Religion is unquestionable
“shastro mei likha hai, karna toh hoga” , “ye sab bhagwaan ki maya hai”, “ye toh sadiyo se ho raha hai”…
But it is not always irrational and unscientific.
Religion, like science, begins with a question. Religion is the quest for finding the “ultimate truth”. Religion, like science, searches for that only ultimate path. But that’s not the only connection. Many of our samskaras show not only our cultural (indicator of our kul) but a scientific leaning too.
The Pandit choti is not just a mark of distinction and high (highest) status. According to charaka school of philosophy, there are seven charakas or energy points. The one on the head is the crown charaka called sahasrar. The bunch of the hair protects this point from exposure to sun which can cause a sudden stroke. Even while blessing someone (aashirvaad), the person places his/her hand on the sahasrar. It leads to the transfer of energy. This transfer of energy is also the logic behind touching the feet of the elder or the guru.
The Tika or Tilak is another important religious symbol. The size and form varies with the caste so it represents the ‘irrational’ system of caste. However, the Tilak is rational enough. It is backed by the same charaka point theory. The Tilak is applied on the forehead, between the two eye brows. This is the Aajna chakra point which is the seat of memory and thinking. The tika which is generally of chandan, thus, prevents energy loss by keeping the point cool. But it is to be noted that the bindi applied by women do not serve the same purpose. Neither is there any scientific logic behind the sindoor.
Aarti is a fundamental aspect of the Hindu rituals. Aarti purifies the person not just spiritually but quite literally as it purifies the air around the person. The Agni kills the germs and bacteria in the surrounding air.
The benefit of Upvaasa or vrats is well-known. During an upvaasa, we consume only water and fresh fruits. Thus, they are beneficial for our digestive system and the entire body.
Offering water to the Agni god at the break of the dawn is a common daily ritual. It is believed that the first rays of the sun are beneficial for the eyes.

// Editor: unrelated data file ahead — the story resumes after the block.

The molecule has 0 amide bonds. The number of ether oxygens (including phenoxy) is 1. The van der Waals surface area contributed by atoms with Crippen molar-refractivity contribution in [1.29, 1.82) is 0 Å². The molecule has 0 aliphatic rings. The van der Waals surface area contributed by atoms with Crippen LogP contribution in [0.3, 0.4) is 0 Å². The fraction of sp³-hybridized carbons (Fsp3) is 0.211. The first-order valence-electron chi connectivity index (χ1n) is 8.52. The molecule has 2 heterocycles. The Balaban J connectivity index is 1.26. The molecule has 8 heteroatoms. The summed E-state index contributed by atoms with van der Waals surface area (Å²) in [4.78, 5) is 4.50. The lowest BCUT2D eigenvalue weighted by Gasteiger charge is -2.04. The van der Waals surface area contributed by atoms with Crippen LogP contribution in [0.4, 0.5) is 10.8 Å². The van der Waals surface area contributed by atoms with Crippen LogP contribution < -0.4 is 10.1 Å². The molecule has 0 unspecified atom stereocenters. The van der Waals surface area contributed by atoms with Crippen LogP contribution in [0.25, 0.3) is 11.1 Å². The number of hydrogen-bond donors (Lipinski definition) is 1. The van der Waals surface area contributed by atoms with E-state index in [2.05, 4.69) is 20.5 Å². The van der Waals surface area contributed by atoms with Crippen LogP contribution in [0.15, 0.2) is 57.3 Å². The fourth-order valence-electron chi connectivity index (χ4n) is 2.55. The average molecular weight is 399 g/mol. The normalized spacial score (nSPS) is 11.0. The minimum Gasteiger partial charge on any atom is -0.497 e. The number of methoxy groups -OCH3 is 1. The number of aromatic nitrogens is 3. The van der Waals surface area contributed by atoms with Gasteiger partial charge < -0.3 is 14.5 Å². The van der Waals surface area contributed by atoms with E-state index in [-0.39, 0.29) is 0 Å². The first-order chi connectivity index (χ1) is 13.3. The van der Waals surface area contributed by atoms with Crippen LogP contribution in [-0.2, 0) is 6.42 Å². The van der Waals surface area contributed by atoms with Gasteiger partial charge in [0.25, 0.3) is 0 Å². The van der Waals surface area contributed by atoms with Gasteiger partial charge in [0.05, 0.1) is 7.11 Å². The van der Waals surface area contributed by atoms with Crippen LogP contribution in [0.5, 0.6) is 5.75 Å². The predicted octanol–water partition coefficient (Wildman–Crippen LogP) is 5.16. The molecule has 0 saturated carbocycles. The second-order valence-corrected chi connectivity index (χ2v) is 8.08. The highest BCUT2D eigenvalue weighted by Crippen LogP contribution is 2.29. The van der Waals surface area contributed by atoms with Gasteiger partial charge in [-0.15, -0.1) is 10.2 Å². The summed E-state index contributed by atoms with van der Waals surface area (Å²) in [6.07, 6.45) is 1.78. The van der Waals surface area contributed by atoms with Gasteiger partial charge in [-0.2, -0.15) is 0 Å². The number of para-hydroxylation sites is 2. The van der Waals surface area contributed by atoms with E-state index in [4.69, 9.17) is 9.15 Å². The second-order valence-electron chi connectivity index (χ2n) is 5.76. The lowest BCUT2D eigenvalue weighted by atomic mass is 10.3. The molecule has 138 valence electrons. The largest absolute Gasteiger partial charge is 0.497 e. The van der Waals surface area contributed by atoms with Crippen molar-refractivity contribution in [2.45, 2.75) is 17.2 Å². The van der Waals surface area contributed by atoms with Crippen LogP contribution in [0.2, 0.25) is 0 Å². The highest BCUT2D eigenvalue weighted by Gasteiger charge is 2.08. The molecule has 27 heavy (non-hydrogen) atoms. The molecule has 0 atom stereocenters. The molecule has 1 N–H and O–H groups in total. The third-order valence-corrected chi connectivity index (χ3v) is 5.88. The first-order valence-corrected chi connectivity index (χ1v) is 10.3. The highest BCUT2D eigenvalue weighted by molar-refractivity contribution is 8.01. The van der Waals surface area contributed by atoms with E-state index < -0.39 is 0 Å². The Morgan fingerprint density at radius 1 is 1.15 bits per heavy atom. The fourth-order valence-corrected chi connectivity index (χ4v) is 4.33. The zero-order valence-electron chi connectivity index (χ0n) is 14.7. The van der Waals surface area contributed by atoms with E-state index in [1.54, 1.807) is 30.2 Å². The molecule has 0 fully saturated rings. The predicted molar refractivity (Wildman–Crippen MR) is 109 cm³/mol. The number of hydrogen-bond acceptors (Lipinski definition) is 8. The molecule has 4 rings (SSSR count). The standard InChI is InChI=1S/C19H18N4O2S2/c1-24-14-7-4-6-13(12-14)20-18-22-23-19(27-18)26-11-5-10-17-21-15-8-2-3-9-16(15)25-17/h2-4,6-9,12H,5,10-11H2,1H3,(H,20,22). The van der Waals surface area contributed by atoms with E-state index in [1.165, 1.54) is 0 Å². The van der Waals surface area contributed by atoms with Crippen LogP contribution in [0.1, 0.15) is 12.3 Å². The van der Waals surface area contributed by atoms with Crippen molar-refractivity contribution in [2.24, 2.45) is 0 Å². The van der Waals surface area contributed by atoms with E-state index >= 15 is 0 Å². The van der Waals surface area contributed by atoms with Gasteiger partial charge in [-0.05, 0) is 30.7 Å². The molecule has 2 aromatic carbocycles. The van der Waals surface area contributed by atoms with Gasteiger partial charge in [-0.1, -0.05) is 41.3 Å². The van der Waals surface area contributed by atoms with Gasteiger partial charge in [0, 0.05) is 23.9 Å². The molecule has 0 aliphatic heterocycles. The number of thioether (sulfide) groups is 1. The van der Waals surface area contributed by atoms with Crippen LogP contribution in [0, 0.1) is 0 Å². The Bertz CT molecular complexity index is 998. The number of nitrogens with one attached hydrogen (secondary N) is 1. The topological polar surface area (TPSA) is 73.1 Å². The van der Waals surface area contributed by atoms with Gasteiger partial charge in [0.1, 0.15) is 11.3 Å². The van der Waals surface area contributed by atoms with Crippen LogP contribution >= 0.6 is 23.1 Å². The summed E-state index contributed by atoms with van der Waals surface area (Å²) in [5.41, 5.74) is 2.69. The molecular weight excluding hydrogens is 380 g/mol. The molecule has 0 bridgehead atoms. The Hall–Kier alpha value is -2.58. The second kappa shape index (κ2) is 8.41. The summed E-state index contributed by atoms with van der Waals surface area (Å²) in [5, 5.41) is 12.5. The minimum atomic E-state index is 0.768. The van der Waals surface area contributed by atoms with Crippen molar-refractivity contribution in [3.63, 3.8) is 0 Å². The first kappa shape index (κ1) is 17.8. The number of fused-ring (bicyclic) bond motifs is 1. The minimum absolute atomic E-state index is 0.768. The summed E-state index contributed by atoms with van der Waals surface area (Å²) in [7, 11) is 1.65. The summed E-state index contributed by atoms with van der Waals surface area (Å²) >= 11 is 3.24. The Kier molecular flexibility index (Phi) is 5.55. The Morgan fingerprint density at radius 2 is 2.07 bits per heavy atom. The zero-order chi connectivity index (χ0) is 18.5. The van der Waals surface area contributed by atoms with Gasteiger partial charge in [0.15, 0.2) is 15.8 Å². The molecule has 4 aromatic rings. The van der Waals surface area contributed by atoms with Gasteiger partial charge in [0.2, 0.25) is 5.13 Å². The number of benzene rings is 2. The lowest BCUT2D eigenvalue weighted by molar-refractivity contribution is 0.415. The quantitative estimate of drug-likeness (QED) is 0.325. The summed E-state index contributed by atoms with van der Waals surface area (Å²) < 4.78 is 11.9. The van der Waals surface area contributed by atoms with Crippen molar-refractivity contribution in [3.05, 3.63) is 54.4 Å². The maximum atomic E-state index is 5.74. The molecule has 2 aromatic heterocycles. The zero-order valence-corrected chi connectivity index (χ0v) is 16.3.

In Jain tradition, one is not supposed to eat after dusk. Modern science lends support to this practice. It recommends no meal or a light meal at night.
The most controversial domain in this issue is reserved for the taboos on a menstruating woman. While the origin theory of menstruation is not very rational- Indra had slain a Brahmin and it is his blood that a woman secretes out after every 28 days, Ayurveda views the menstruation cycle as a purification process- the impurities are dispelled with the blood discharge. With the discharge of the blood, women lose out on vital minerals, particularly iron. The body is weak with the loss of blood and the accompanying body pain. Thus, women are ‘advised’ to rest. However, this advice took the form of taboos- women cannot enter the temple, the kitchen; they were shunned in a room because they were ‘impure’.
Thus, we started out being all scientific but to make it binding on the people, a supernatural/sacred dimension was added to it. Their blind faith in the omnipresent and all-powerful God provided the perfect platform to sell rationality. They fear that the inability to follow these customs will provoke the wrath of Gods and all hell will break loose. And this is how it always works. Rituals are also used to please the Gods. The world exists on a ‘patron-client relationship’. It is a ‘mutual’ relationship between God and Human Beings. Both are dependent on each other, for survival or means of survival. There is no end to the demands of the ‘greedy’ human beings. God is the patron of these rituals and offers spiritual and material wealth, in return. The best example for this is the Upvaasas or vrats. Vrats are contracts between the God and the devotee. Religion is the binding to be good and ‘moral’. Anything can be sold in the name of Religion. Here, rationality and scientific logic mixed with religion has been passed down for centuries. So is Religion still un-necessary and useless?
*This piece has been selected as a Winning Entry for the ‘Viewspaper Express Yourself Writing Competition’*